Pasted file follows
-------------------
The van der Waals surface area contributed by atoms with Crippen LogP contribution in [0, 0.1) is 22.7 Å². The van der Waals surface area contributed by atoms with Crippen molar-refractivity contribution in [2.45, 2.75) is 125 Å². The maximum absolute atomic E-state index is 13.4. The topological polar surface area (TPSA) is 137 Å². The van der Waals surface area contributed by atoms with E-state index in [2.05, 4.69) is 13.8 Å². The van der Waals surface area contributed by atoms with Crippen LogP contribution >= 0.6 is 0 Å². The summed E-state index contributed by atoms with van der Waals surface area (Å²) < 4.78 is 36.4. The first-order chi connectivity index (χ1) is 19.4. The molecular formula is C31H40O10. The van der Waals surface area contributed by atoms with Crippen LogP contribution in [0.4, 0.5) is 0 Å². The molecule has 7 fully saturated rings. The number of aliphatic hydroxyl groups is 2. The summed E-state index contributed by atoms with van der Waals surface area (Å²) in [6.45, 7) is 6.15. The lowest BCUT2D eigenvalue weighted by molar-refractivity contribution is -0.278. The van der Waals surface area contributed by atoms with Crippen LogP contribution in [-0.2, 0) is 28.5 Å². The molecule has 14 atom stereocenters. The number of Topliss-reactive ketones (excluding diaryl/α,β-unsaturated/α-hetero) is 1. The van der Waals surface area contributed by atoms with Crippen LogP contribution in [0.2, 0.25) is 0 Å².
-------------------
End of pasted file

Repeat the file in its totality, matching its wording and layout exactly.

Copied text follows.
The van der Waals surface area contributed by atoms with Crippen LogP contribution in [0, 0.1) is 22.7 Å². The van der Waals surface area contributed by atoms with Crippen molar-refractivity contribution in [2.45, 2.75) is 125 Å². The maximum absolute atomic E-state index is 13.4. The topological polar surface area (TPSA) is 137 Å². The van der Waals surface area contributed by atoms with E-state index in [2.05, 4.69) is 13.8 Å². The van der Waals surface area contributed by atoms with Crippen LogP contribution >= 0.6 is 0 Å². The summed E-state index contributed by atoms with van der Waals surface area (Å²) < 4.78 is 36.4. The first-order chi connectivity index (χ1) is 19.4. The molecular formula is C31H40O10. The van der Waals surface area contributed by atoms with Crippen LogP contribution in [0.4, 0.5) is 0 Å². The molecule has 7 fully saturated rings. The number of aliphatic hydroxyl groups is 2. The summed E-state index contributed by atoms with van der Waals surface area (Å²) in [6.45, 7) is 6.15. The lowest BCUT2D eigenvalue weighted by molar-refractivity contribution is -0.278. The van der Waals surface area contributed by atoms with Crippen LogP contribution in [-0.2, 0) is 28.5 Å². The molecule has 14 atom stereocenters. The number of Topliss-reactive ketones (excluding diaryl/α,β-unsaturated/α-hetero) is 1. The van der Waals surface area contributed by atoms with Crippen LogP contribution in [0.2, 0.25) is 0 Å².